Develop money-saving habits

Here at Planner Bee, we frequently share the latest financial tips and tricks to help you save money or grow your wealth. While financial literacy plays an important role in one’s finances, it is the unsustainable lifestyle that one adopts or the bad spending habits developed from young that result in a bad financial situation.

Breaking bad habits or starting a new one may seem like a paramount task, but we can all agree that it will not happen overnight. The key to financial success is awareness and persistence.

You can start by tracking your recent expenses and reviewing your spending. Ask yourself these questions:

  • Are you guilty of making purchases on impulse?
  • Are you shopping for status?
  • Are you living within your means?

By monitoring and reviewing your expenses, you may find out that you are buying items you don’t need or paying for subscriptions you don’t use. Making slight readjustments to your spending allows you to have more control over your finances.

Tracking your expenses is just one of the many ways to develop good money-saving habits.

Read more: 5 Lifestyle Habits to Help You Save Money

Minimalism

With the abundance of mass media marketing, it is not uncommon to find yourself falling into the trap of consumerism, which is the urge or inclination to buy consumer goods.

Minimalism is the opposite of consumerism, which is only buying or keeping items that serve a purpose. Adopting a minimalist lifestyle forces you to be intentional with your spending. Spending on quality may increase short-term spending but allows you to cut costs on quantity over the long term.

A minimalist lifestyle emphasises simplification. Simplifying allows you to spend less, improving your overall cash overflow. A reduction in expenditure allows you to set aside more money for repaying your debts. The effects may not be felt immediately but reducing your debt is a crucial stepping stone towards reducing your cost of living and of course, financial freedom.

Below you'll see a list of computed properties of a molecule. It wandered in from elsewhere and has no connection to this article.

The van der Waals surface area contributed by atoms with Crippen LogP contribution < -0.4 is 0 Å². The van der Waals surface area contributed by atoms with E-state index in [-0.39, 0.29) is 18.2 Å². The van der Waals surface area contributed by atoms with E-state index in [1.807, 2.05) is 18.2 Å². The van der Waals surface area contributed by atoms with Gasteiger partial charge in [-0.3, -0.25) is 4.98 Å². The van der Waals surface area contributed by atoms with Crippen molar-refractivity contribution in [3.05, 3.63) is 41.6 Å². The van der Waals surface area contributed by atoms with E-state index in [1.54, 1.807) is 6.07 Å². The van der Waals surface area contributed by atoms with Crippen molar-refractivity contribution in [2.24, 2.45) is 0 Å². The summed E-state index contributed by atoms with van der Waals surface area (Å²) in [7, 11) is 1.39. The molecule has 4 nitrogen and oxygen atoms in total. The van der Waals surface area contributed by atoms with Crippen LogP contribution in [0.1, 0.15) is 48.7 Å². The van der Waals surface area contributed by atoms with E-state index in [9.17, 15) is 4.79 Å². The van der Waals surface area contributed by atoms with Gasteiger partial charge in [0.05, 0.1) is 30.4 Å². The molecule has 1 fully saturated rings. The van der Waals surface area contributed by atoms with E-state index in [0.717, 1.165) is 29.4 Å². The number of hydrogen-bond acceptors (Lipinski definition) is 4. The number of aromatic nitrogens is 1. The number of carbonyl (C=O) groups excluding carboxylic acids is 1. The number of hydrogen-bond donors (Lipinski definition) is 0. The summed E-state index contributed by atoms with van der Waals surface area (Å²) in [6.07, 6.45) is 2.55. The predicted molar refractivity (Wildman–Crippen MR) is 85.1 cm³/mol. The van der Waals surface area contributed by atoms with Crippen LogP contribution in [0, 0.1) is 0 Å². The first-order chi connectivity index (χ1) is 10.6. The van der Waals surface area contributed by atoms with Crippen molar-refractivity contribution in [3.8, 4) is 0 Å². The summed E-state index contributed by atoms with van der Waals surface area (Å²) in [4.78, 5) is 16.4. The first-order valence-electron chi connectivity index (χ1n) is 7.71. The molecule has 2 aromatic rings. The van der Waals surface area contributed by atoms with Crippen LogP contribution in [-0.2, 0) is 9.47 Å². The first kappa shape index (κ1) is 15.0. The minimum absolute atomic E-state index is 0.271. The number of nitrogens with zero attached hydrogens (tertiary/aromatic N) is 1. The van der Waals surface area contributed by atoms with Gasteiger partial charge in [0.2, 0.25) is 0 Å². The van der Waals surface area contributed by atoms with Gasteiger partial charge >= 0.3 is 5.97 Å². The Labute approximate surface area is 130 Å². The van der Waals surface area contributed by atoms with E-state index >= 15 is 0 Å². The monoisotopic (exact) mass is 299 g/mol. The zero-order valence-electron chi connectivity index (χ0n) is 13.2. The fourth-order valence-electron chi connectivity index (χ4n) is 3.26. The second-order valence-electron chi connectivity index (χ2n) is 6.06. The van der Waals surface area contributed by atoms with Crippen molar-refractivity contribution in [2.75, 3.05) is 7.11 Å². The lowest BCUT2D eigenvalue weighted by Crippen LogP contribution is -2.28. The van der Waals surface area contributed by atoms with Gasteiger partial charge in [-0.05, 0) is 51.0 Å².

Read more: How Minimalism Can Help You Save More and Change Your Life

Budgeting

While general prices of goods and services may have increased over the past few months, it does not necessarily mean that you have to stop eating out, enjoying life or even stop spending altogether. It just means that you have to have a proper budget and follow it strictly.

Expenses tracking can be a seemingly tedious and redundant task. You are bound to question why you need to log the S$1.20 spent on coffee this morning. However, this would allow you to know exactly what and where you spent every dollar on.

Do check out the Planner Bee app here. There are 33 budget categories for you to choose from. Just set your monthly budget and your logged transactions will automatically be categorised and monitored.

Make sure to set a reasonable budget and constantly review it as you already know, prices tend to move over time. Not to mention, your consumption of goods and services is bound to change a few years down the road.

Read more: Want To Eat at Cafes and Restaurants in Singapore and Still Save Money? It’s Possible

Conclusion

Changes in CPI have a different meaning for everyone. Individual experiences differ depending on the items consumed as well as one’s financial situation.

MAS foresee the CPI All Items inflation to average around 4.5% to 5.5% for the year as a whole. This is understandable given the current geopolitical situation, tight supply conditions as well as the pandemic situation. The current economic condition is forecasted to continue for the upcoming months before the inflationary pressure recedes.

Once again, this emphasises the need to save and invest. Having savings allows you to tide through periods like this while investing allows you to stay ahead of inflation. Hence, preventing you from making major compromises to your current standard of living.